FORTUNE -- Call it a battle of the doomsayers.
In some corners of the Internet -- where topics such as the collapse of the global monetary system or runaway inflation are the stuff of common, and lively, conversation -- one question in particular elicits particularly heightened emotions: is bitcoin as good as gold?
Since the fall of the Bretton Woods monetary regime in 1971 and the double-digit inflation that followed, investors have considered gold a hedge against inflation and a check against central banks who have the capacity to resort to money printing and currency devaluation as a means of decreasing the burden of public debt and encouraging export growth. But while gold often thrives in inflationary environments, it's really a bet against something far worse than inflation. After all, run-of-the-mill stocks, real estate, or even inflation-protected government bonds can protect you against against a decline in the real value of government-issued currencies. But for many investors all over the world, gold is a great protector against much more severe events than 1970s-style inflation, like war or prolonged depression.
Now that bitcoin has grown closer to the mainstream, though, and offers many of the same qualities that gold does -- like scarcity and freedom from the influence of government -- which is better at protecting investors against the very worst?
As a store of value: The total number of bitcoins that can be mined has been preset at 21 million, whereas the amount of gold that can be mined is a more complicated question. Over time, the increase in the supply of gold has increased at roughly 1-3% per year, but on a short-term basis there can conceivably be a lot of volatility in the price of gold due to new discoveries. Of course, as a new technology, bitcoin is subject to much more volatility than gold. But over the long run, given the fact that no new bitcoins will be mined after the 21-millionth, we can expect it to ultimately serve as a better store of value than gold.
Confiscatory risk: In the event of widespread social upheaval or depression, the risk that governments will confiscate private assets is quite real. In fact, in 1933 and 1934 the United States government made it illegal to privately own gold and confiscated it, first by executive order, then by Congressional decree. Gold holders were compensated for their assets, but the whole point of the exercise was to to devalue the dollar in gold terms, so those reimbursed weren't receiving the real market value for their assets.
If something like this were to happen again, would you be safer holding gold or bitcoin? In one sense, it doesn't really matter. If the government wanted to take your gold or your bitcoins, and you resisted, you'd be a lawbreaker in any case. But if you're determined to thwart the government, it's probably a bit easier to do it with gold than with bitcoin. Sure, there are ways to buy bitcoin so that your identity is not traceable via the bitcoin blockchain, but it's more complicated than buying small amounts of gold with cash at a coin show and not reporting it to the government.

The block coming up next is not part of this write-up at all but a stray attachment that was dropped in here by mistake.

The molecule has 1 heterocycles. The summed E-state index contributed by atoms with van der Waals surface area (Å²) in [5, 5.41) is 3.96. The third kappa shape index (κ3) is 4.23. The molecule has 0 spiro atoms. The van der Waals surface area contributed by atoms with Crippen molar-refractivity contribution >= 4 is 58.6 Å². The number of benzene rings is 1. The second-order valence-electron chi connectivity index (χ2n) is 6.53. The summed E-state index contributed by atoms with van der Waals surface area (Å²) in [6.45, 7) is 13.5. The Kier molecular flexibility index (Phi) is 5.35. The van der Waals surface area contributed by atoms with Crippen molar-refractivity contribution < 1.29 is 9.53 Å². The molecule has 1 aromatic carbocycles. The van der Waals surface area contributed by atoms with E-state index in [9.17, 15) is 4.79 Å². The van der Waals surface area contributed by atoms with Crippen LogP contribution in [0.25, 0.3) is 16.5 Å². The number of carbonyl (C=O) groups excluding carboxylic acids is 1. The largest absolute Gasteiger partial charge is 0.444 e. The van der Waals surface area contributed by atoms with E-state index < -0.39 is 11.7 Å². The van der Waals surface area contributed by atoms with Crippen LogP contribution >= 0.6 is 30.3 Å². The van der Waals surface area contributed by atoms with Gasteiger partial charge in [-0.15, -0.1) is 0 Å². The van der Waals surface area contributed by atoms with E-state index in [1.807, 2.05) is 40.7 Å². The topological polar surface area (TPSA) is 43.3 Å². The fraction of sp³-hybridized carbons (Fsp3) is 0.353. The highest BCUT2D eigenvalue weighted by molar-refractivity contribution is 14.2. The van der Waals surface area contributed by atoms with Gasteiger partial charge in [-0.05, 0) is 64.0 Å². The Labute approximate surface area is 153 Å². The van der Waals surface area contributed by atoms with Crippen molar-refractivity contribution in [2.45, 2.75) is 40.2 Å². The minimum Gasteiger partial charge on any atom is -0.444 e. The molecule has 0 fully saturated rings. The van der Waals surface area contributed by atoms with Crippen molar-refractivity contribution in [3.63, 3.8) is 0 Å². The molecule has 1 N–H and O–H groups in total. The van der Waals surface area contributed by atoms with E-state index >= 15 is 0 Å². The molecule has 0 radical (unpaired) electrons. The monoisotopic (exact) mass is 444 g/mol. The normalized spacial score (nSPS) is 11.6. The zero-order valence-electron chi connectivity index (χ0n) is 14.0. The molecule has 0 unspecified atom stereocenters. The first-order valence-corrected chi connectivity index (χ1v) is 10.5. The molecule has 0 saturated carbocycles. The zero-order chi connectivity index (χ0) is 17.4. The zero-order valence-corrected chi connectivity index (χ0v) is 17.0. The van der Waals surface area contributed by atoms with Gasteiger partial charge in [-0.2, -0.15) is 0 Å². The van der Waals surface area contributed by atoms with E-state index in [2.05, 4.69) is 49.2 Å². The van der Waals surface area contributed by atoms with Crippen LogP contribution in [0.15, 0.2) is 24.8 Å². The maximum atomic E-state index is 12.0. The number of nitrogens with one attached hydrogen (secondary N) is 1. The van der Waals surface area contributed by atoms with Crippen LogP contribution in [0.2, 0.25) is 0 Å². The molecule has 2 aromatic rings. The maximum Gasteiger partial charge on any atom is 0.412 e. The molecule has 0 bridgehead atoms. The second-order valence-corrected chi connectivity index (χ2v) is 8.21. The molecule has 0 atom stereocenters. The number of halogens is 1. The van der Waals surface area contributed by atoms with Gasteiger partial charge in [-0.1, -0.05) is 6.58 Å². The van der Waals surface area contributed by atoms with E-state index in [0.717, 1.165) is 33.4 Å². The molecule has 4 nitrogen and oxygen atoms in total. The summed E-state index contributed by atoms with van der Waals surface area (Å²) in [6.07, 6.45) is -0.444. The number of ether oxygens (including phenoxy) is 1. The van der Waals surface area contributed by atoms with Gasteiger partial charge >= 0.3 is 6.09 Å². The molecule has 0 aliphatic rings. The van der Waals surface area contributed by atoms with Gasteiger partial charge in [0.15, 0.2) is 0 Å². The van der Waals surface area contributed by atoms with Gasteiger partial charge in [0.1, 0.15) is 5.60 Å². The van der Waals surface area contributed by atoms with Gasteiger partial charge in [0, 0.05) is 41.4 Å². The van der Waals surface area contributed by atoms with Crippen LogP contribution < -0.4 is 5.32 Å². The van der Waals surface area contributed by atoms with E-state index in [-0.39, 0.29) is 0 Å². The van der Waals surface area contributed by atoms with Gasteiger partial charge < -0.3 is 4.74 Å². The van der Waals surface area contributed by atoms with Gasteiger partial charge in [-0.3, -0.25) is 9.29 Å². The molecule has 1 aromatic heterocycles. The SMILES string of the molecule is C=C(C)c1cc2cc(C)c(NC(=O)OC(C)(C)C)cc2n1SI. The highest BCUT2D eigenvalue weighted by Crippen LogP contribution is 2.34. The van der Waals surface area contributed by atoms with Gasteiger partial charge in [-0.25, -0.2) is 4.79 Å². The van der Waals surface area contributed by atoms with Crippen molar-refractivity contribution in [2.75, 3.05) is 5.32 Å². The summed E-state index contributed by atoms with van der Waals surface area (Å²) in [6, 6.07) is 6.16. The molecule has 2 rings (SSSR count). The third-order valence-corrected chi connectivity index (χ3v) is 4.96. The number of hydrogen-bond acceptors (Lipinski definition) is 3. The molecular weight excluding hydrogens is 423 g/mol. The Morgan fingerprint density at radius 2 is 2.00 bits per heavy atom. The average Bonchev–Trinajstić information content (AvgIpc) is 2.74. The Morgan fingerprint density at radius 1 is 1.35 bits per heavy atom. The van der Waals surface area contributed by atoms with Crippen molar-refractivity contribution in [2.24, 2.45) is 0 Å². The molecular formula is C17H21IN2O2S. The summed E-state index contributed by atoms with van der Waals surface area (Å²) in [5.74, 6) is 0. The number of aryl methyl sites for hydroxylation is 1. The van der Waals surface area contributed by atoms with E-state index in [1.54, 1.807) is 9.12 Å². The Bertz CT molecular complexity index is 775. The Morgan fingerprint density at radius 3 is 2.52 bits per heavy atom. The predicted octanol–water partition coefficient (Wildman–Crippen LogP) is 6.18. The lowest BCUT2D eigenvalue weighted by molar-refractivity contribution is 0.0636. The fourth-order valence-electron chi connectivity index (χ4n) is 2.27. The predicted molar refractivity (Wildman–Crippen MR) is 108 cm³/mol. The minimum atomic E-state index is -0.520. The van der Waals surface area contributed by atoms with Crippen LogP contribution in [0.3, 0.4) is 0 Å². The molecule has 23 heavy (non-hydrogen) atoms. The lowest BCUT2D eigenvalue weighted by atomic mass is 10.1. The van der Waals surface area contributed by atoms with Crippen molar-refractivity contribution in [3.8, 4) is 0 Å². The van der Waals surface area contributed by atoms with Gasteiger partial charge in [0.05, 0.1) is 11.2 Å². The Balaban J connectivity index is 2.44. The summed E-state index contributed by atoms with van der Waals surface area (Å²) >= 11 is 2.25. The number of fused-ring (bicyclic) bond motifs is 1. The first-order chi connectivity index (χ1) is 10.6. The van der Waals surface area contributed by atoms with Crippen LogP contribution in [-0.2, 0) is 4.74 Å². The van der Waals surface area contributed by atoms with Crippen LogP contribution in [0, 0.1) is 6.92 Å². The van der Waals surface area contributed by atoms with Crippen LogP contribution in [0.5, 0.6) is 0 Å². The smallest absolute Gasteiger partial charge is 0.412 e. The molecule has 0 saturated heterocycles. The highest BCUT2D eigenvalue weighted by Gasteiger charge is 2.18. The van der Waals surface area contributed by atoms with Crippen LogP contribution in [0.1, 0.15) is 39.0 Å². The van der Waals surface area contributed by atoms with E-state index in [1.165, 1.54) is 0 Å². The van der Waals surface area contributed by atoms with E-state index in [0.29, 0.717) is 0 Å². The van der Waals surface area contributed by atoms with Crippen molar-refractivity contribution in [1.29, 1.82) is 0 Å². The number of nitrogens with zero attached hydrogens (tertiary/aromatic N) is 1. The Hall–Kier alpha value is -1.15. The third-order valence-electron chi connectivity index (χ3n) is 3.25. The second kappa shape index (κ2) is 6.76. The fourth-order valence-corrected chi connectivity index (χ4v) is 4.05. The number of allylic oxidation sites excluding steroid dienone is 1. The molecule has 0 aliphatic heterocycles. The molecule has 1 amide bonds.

Disclaimer: obviously, breaking the law is breaking the law and that's not advisable, even in some of these worst-case, hypothetical scenarios.
Hedge against the absolute worst: If the prospect of World War III is keeping you up at night, it's difficult to imagine bitcoin as a better bet than than gold. After all, bitcoin relies on the Internet to be functional, and if you are somehow severed from the power grid or the online community, your bitcoins will be worthless, even if you store them in physical form.
Ease of Use: Bitcoin is likely more useful in less dire situations, like if you're a citizen of a country with a repressive or irresponsible government but you still have regular access to the Internet. Bitcoin has surged in popularity in places like Argentina, for instance, precisely because the currency there has been mismanaged and the Argentine economy suffers from chronic inflation. In a situation such as this, bitcoin is a better alternative than gold because owning real, physical gold is expensive to store and transport, while spending and storing bitcoin is effectively costless.
As you can see, it's difficult to declare a clear winner in this hard-money rumble. Much of gold and bitcoin's value is speculative, based on investors' predictions about how political events are likely to unfold. And politics is even harder to predict than profits, which is why so many mainstream economists and financial advisors recommend that you keep only a very small portion of your wealth in alternative investments like gold and bitcoin.
This, of course, isn't to say that gold and bitcoin are worthless; just that their worth is highly unpredictable. Gold, for instance, could soar in value if there is a successful political movement to restore its place in the global monetary system. This isn't an entirely crazy notion, as the dollar-denominated world of floating exchange rates has led to instability in emerging markets and imbalances in global trade. And the same goes for bitcoin. If it can become widespread enough such that governments accept it and even incorporate it into their legal frameworks, the $600 or so that bitcoin is going for now might seem cheap.
Patrick Byrne thinks bitcoin could be a helpful addition to the payment system and his company plans to accept the currency, but even he has mixed feelings.
FORTUNE -- Overstock.com, which sells everything from bedding to dinnerware online, recently announced it would accept bitcoin as early as June, making it the first U.S. retailer to use the virtual currency. Still in its experimental phase, bitcoin has fluctuated from as low MORENin-Hai Tseng, Writer - Dec 24, 2013 10:02 AM ET
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